Again, since JobIntentService uses JobScheduler in Android O or later, the execution condition of Job setOverrideDeadline(0)is fixed as below. If you need changing execution condition, you should use JobScheduler. This rule can be seen that the decompiled code of JobIntentService included in support library 26.0.0-beta2 is implemented as below:
@RequiresApi (26) 
static final class JobWorkEnqueuer extends JobIntentService.WorkEnqueuer {
private final JobInfo mJobInfo;
private final JobScheduler mJobScheduler;
JobWorkEnqueuer (Context context, Class cls, int jobId) { 
...
JobInfo.Builder b =
new JobInfo.Builder(jobId, mComponentName);
        mJobInfo = b.setOverrideDeadline(0).build(); 
mJobScheduler =
(JobScheduler)context.getApplicationContext ()
.GetSystemService (Context.JOB_SCHEDULER_SERVICE);
}
...
}

OnHandleWork (Intent intent)

A method that receives dequeue work from the queue.

  • The intents loaded by enqueueWork() are passed to this method when the service is executed. Like IntentService, loaded intents are delivered sequentially.
  • Wakelock is automatically maintained from the first intent to the completion of the final intent, so you only have to manage the actual work.
  • When onHandleWork() is completed, the next pending work that is loaded from the work queue is dispatched.
  • This method is called in the background thread, so blocking operations would be great for this, but it can be stopped by JobScheduler on Android O and later.
The logic to dequeue works from the queue is implemented within the AsyncTask, and each of works pass to onHandleWork() in order. This code is also seen in the decompile code of JobIntentService included in the support library 26.0.0-beta2, as shown below.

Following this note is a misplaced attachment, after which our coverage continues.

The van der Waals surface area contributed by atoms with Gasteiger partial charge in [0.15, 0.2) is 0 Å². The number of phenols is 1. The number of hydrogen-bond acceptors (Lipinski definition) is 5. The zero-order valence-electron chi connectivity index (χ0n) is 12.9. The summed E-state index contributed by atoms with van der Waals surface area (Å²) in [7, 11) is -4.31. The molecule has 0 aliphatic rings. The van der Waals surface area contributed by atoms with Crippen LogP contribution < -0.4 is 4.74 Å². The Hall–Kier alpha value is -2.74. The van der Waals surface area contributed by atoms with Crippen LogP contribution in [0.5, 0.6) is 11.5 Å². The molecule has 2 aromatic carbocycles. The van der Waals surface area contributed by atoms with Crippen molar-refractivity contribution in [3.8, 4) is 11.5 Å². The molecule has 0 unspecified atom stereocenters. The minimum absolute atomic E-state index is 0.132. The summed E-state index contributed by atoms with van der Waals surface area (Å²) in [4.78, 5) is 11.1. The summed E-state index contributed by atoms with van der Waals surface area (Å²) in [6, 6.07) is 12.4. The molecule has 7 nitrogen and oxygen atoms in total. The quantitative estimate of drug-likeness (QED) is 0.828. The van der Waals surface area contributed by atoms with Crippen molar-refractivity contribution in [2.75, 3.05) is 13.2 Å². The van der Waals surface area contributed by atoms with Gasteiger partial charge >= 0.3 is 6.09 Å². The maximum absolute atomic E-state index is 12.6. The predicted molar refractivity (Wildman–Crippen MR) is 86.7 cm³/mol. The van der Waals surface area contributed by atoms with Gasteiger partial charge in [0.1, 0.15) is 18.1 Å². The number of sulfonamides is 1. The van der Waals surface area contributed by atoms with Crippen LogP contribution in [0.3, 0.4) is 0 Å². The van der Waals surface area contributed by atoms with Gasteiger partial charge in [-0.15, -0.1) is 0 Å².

final class CommandProcessor extends AsyncTask <Void, Void, Void> { 
@Override
protected Void doInBackground (Void ... params) {
GenericWorkItem work;
        if (DEBUG) Log.d(TAG, "Starting to dequeue work"); 
        While ((work = dequeueWork ())! = Null) {
if (DEBUG) Log.d(TAG, "Processing next work:" + work);
OnHandleWork (work.getIntent ());
if (DEBUG) Log.d(TAG, "Completing work:" + work);
Work.complete ();
}
        if (DEBUG) Log.d(TAG, "Done processing work!");
        return null; 
}
    ... 
}

OnStopCurrentWork ()

Called when the current job must be stopped.

  • As with JobService.onStopJob (), this is called on system shutdown of the job, and you must stop the work and store current states for resuming them at the next time.
  • Return true if you need to re-schedule works. If you do not need to schedule again, you can terminate the job by returning false.

Let’s create a simple example that download the album cover via JobIntentService.

Code for JobIntentService

Other options

In addition to Job, there are so many suitable options. See “ Background Check and Other Insights into the Android Operating System Framework “ at Google I/O 2017.

Background Check and Other Insights into the Android Operating System Framework — Flowchart

Defer your works as long as possible and do them at the last minute

In fact, whether you use JobScheduler or not, the important thing is that it is not a good user experience if user recognizes how much battery or memory your app consuming even though user doesn’t execute app. If possible, defer your background works and do them at the last and last minute. JobIntentService can be a good starting point for easy implementation.

This is a translation of my article. If you find wrong part, typo error or any strange part. Feel free to address them. I always welcome your comment or email! :)
Thanks to Hassan Abid for comments on earlier versions of this article.